Why did Cromwell forcibly dissolve the Rump in April 1653, despite having fought to defend Parliament in the Civil War?

Essay by sharpey2001High School, 12th grade January 2005

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It is indeed ironic that despite having fought to defend the rights of Parliament in the Civil War of 1642-46, Cromwell forcibly dissolved the Rump in 1653, a mere 4 years after the execution of the King and establishment of the English Republic. Moreover, the reasoning behind the decision to terminate the proceedings of this Parliament, which had by now been dwindled down by various purgations to about fifty-three members, has been a matter of much historical debate with traditional historians arguing their dismissal was due to the prospect of a self-perpetuating bill whilst other such as Barry Coward suggest the Rump was rather 'a victim of the republican dilemma'. However, despite these conflicting interpretations it is indeed apparent that by Cromwell ordering the Rump to "In the name of God, go!" on 20th April 1653, military power was placed above all else and the last 'legitimate' traces of power in England were abolished.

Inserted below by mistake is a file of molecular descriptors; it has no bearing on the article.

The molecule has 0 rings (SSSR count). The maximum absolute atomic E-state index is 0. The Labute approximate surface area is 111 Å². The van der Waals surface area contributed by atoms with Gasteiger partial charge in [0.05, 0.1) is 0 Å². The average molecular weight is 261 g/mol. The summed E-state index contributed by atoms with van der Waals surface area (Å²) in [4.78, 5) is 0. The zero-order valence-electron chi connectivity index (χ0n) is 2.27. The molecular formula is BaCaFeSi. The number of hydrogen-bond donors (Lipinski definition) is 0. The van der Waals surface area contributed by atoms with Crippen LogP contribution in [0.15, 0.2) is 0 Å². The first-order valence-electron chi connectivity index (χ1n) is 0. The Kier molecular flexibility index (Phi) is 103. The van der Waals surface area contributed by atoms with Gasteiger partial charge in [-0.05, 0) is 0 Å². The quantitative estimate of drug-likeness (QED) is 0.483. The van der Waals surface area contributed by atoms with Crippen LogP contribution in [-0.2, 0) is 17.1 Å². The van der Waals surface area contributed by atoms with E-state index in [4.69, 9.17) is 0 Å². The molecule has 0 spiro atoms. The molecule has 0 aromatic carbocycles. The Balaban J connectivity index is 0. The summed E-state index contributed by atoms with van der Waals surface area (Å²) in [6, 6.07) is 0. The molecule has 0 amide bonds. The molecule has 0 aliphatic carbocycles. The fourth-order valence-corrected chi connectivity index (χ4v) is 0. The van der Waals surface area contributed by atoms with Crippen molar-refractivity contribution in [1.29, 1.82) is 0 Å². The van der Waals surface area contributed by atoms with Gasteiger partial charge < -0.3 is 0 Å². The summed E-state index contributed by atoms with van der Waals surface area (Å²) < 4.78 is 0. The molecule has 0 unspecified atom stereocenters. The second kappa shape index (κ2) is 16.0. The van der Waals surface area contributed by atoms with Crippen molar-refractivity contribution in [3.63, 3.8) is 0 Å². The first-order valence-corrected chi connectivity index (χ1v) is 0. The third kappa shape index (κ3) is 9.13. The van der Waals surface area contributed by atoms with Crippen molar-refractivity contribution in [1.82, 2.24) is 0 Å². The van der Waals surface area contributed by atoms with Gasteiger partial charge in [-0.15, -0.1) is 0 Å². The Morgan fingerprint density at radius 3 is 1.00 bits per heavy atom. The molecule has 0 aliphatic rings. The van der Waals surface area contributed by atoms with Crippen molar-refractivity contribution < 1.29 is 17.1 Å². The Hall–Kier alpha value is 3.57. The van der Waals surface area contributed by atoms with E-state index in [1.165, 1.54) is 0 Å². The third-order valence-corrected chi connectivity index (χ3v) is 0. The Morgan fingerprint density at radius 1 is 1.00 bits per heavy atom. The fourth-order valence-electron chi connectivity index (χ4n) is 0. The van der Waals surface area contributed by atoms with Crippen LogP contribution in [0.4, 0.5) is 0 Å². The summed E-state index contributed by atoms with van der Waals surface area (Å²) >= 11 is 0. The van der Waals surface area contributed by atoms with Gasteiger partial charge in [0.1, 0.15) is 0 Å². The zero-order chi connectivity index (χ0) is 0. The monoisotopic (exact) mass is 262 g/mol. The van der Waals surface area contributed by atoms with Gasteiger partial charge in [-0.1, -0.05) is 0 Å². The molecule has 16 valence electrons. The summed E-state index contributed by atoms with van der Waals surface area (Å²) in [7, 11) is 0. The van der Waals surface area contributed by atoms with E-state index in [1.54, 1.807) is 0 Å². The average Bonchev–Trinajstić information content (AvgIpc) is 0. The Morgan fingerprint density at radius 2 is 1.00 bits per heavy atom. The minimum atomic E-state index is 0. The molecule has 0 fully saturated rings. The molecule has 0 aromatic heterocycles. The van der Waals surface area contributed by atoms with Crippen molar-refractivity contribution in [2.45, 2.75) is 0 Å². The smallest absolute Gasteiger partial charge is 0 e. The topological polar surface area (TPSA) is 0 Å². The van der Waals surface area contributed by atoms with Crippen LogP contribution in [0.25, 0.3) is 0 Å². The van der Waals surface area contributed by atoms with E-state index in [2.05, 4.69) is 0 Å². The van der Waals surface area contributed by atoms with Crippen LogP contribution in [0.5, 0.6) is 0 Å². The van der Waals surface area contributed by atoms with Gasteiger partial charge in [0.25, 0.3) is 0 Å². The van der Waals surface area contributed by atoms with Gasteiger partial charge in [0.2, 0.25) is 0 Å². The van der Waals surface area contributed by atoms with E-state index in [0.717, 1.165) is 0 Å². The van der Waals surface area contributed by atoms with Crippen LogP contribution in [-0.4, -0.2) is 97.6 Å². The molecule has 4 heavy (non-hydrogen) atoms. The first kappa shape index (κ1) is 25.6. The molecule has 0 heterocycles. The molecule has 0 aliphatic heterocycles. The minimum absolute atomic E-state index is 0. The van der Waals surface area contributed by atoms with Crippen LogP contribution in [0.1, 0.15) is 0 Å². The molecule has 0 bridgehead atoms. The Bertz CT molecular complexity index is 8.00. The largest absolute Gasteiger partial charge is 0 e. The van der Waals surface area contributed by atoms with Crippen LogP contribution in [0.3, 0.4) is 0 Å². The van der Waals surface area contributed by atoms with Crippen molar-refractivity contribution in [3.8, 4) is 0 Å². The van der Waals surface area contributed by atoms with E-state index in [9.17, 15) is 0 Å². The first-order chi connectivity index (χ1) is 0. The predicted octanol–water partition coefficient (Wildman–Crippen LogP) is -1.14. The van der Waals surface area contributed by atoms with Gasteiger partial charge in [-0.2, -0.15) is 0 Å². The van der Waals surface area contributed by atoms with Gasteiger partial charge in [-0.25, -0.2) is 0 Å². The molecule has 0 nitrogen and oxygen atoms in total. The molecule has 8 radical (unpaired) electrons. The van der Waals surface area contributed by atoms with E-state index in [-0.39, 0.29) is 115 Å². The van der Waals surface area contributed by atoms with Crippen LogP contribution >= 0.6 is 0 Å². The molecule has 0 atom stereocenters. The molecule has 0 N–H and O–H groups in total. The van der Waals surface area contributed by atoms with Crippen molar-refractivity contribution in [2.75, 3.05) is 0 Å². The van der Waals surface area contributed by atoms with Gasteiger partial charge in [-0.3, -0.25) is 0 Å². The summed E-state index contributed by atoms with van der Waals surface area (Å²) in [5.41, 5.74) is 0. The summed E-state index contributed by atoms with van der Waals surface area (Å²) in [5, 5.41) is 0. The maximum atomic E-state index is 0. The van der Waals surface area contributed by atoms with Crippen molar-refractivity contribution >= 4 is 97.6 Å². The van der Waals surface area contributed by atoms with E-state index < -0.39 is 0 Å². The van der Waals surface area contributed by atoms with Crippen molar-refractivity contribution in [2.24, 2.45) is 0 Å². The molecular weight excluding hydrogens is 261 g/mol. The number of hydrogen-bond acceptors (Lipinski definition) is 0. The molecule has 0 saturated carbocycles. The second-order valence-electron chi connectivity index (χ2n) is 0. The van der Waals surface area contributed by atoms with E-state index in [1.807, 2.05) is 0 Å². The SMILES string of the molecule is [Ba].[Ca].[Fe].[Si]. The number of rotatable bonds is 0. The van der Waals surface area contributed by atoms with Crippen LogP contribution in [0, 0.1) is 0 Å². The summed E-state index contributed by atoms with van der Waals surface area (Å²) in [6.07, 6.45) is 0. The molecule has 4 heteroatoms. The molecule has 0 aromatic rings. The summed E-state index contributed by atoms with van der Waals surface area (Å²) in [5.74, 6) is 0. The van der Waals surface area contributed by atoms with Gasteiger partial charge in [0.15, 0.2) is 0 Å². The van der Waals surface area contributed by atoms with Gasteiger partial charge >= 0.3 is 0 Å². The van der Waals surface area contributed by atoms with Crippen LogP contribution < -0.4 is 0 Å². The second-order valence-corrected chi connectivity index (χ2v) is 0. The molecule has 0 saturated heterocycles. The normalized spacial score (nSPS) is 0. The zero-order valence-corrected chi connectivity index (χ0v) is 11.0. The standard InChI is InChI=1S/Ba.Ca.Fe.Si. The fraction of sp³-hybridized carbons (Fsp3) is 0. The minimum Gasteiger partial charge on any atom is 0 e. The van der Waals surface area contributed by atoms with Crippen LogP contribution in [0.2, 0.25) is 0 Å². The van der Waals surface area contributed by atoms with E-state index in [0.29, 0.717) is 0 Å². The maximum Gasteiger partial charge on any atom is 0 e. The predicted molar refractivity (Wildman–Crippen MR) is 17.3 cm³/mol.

Nevertheless, in order to determine why Cromwell forcibly dissolved the Rump in 1653 it is necessary to ascertain what he hoped of them in 1649, as it has been argued that Cromwell's patience came to breaking point at the repeated failures of the Rump and it was due to this disappointment that he dissolved them. Therefore, he initially hoped that the Rump would become a vehicle for his proposals of 'Godly reform' during this short-term period of 'Healing and Settling'. He wanted them to establish the new Commonwealth and in turn dissolve themselves by November 1654 in place of a more representative government. However, in each of his aims he was frustrated by the conservative obstructionism of the Rump who continually seemed far more eager to pass acts suppressing religious nonconformity than on promoting religious liberty as well as legal and religious reform. Therefore, Cromwell...